The Differences Between Stains and Dyes

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While integral colors and color hardeners are used to change the color of concrete as it’s being placed, stains and acetone dyes are used to change the appearance of concrete after it’s placed.


Stains give concrete a marbled look with varying shades. Traditionally, they were acid-based. Now, water-based stains are used more widely because they are environmentally friendly and require less labor though they're less vivid than their acid-based counterparts. Acid-based stains require contractors to neutralize the concrete with a vinegar or baking soda solution and wash off excess residue from the chemical reaction with the calcium. It’s important to first perform a “hit test,” or sample, with both acid- and water-based stains to ensure the concrete color is as intended. Samples should always be done in inconspicuous areas.

Acetone Dyes

These are similar to stains and are commonly used on polished floors. The acetone carries the dye across the surface and dissipates quickly, leaving the dye, or solids, behind as the color. No additional labor is required. Dyes leave a more consistent color while acid stains leave a marbleized antique color. Dyes are also used for stenciling.

Choosing Between Stains and Dyes

There are many color options. So why would a contractor choose one or the other?

Acid Stains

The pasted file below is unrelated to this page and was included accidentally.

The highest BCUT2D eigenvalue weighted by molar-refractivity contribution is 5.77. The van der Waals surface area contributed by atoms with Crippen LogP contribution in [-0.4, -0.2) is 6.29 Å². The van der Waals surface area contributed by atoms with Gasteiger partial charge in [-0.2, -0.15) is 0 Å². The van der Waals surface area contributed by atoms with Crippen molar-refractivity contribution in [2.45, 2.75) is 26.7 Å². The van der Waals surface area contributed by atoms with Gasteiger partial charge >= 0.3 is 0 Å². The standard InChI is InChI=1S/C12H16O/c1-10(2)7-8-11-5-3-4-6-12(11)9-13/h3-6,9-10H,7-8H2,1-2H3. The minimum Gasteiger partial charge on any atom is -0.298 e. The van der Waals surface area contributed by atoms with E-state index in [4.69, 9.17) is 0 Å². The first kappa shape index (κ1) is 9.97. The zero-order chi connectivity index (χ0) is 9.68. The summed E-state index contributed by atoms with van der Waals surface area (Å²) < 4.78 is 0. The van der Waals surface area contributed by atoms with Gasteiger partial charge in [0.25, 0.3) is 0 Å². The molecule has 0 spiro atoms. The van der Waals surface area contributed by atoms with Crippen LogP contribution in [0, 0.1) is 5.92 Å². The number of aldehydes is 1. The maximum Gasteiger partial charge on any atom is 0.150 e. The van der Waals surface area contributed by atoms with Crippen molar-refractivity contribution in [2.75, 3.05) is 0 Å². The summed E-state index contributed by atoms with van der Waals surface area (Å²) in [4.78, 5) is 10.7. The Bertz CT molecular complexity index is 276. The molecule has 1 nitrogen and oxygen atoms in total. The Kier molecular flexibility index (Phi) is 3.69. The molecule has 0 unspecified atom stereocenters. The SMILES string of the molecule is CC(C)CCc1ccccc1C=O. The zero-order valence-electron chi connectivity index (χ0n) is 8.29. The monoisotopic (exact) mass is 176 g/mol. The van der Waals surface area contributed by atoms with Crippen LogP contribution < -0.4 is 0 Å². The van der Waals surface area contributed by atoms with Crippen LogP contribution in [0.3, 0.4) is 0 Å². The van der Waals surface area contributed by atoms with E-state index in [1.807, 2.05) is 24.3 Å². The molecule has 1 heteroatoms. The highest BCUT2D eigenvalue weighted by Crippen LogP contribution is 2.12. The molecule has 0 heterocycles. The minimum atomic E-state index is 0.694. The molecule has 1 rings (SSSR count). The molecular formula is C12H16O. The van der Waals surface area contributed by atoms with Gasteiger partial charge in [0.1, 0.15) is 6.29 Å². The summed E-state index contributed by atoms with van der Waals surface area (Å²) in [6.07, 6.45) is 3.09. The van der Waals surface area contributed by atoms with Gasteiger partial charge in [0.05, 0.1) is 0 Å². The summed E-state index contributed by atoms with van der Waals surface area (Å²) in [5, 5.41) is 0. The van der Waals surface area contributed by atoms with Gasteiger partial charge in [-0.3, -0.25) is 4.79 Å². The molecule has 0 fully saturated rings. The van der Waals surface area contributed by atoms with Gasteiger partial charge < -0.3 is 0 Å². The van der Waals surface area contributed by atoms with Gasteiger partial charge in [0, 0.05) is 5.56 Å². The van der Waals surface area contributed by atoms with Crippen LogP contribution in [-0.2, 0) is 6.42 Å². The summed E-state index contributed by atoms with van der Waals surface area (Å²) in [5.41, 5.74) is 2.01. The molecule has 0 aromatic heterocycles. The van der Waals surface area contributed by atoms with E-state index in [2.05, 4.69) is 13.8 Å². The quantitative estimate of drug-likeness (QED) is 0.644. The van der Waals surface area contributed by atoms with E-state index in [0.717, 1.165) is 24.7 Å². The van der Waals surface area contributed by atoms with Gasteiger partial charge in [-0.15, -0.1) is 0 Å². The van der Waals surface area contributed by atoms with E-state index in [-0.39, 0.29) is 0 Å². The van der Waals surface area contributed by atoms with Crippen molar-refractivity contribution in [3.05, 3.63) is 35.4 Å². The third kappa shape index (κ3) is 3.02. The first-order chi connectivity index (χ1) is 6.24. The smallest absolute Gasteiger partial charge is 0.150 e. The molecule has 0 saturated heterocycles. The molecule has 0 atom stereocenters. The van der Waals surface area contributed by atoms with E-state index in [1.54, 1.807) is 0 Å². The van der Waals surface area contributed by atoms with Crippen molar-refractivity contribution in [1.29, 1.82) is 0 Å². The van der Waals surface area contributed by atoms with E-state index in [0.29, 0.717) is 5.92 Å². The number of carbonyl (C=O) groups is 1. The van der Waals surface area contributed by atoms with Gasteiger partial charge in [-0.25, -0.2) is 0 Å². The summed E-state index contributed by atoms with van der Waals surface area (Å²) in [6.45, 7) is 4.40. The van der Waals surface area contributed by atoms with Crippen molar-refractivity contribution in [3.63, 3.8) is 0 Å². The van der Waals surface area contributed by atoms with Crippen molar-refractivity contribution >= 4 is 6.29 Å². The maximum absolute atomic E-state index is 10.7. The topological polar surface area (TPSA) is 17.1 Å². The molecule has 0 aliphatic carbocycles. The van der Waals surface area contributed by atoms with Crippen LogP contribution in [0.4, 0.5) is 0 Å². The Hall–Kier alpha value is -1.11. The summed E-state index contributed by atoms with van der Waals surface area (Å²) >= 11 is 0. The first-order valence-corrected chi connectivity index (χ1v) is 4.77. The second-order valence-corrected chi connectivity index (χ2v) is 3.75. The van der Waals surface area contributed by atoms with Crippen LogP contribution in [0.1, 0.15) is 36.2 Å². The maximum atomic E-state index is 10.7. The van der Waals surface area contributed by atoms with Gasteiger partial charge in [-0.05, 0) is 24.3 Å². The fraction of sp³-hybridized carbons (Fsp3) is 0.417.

Acid stains rely on a chemical reaction between the stain and calcium in the concrete. Since levels of calcium vary across the surface, colors with acid stains are not uniform. Each piece of concrete will have its own unique color with a multi-colored marbled look. If the floor has been cleaned with muriatic acid, the acid may not "hit" to provide a vivid color.

Acid stains can be polished but polishing can result in color loss. Dyes are preferred when polishing.

Water-Based Stains

These provide a more consistent color and do not require neutralizing since they are not reliant on a chemical reaction. They're environmentally friendly, more controllable and faster to install. They can also be used for a marbled look if using multiple colors to highlight areas.

Acetone Dyes

Acetone dyes deposit color just as acid stains, but there is a major difference. While the acid stain reacts with the surface of the concrete to create the color, the pigments in acetone dyes are actually absorbed into the pores of the concrete slab. This results in remarkable differences in color between these two options.

Dyes provide colors that are as pale or as bold as you would like – it all depends on how much you dilute the solution before applying it.

Acetone dyes can be polished once application is complete, providing a high gloss finish.

If you want crisp clean color lines, or you plan to use multiple colors, acetones dyes will be the better option. Dyes are preferred for using with stencils to create logos.